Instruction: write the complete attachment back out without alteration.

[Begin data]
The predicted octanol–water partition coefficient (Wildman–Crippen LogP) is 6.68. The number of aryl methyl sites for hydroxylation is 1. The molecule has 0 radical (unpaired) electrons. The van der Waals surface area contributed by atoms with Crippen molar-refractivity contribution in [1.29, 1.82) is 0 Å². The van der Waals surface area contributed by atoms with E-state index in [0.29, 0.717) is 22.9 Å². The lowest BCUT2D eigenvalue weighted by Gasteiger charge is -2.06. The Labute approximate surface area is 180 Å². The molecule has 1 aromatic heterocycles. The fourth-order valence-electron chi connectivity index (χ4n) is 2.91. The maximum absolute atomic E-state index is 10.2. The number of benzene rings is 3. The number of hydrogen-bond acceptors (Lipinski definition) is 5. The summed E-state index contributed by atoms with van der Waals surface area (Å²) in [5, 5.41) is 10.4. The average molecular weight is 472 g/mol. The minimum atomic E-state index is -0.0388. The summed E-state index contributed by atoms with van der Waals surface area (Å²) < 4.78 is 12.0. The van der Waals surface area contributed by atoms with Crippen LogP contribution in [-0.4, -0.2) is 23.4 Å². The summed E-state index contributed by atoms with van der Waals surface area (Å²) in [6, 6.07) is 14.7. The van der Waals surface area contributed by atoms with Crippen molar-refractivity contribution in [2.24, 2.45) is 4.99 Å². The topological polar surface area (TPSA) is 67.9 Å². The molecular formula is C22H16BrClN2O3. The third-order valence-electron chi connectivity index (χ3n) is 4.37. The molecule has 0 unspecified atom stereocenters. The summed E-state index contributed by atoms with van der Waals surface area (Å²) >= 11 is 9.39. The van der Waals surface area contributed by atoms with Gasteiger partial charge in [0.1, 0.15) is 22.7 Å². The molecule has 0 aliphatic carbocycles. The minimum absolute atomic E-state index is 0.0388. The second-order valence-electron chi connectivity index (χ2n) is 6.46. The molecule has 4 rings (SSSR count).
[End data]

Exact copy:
The predicted octanol–water partition coefficient (Wildman–Crippen LogP) is 6.68. The number of aryl methyl sites for hydroxylation is 1. The molecule has 0 radical (unpaired) electrons. The van der Waals surface area contributed by atoms with Crippen molar-refractivity contribution in [1.29, 1.82) is 0 Å². The van der Waals surface area contributed by atoms with E-state index in [0.29, 0.717) is 22.9 Å². The lowest BCUT2D eigenvalue weighted by Gasteiger charge is -2.06. The Labute approximate surface area is 180 Å². The molecule has 1 aromatic heterocycles. The fourth-order valence-electron chi connectivity index (χ4n) is 2.91. The maximum absolute atomic E-state index is 10.2. The number of benzene rings is 3. The number of hydrogen-bond acceptors (Lipinski definition) is 5. The summed E-state index contributed by atoms with van der Waals surface area (Å²) in [5, 5.41) is 10.4. The average molecular weight is 472 g/mol. The minimum atomic E-state index is -0.0388. The summed E-state index contributed by atoms with van der Waals surface area (Å²) < 4.78 is 12.0. The van der Waals surface area contributed by atoms with Crippen LogP contribution in [-0.4, -0.2) is 23.4 Å². The summed E-state index contributed by atoms with van der Waals surface area (Å²) in [6, 6.07) is 14.7. The van der Waals surface area contributed by atoms with Crippen molar-refractivity contribution in [2.24, 2.45) is 4.99 Å². The topological polar surface area (TPSA) is 67.9 Å². The molecular formula is C22H16BrClN2O3. The third-order valence-electron chi connectivity index (χ3n) is 4.37. The molecule has 0 unspecified atom stereocenters. The summed E-state index contributed by atoms with van der Waals surface area (Å²) >= 11 is 9.39. The van der Waals surface area contributed by atoms with Gasteiger partial charge in [0.1, 0.15) is 22.7 Å². The molecule has 0 aliphatic carbocycles. The minimum absolute atomic E-state index is 0.0388. The second-order valence-electron chi connectivity index (χ2n) is 6.46. The molecule has 4 rings (SSSR count).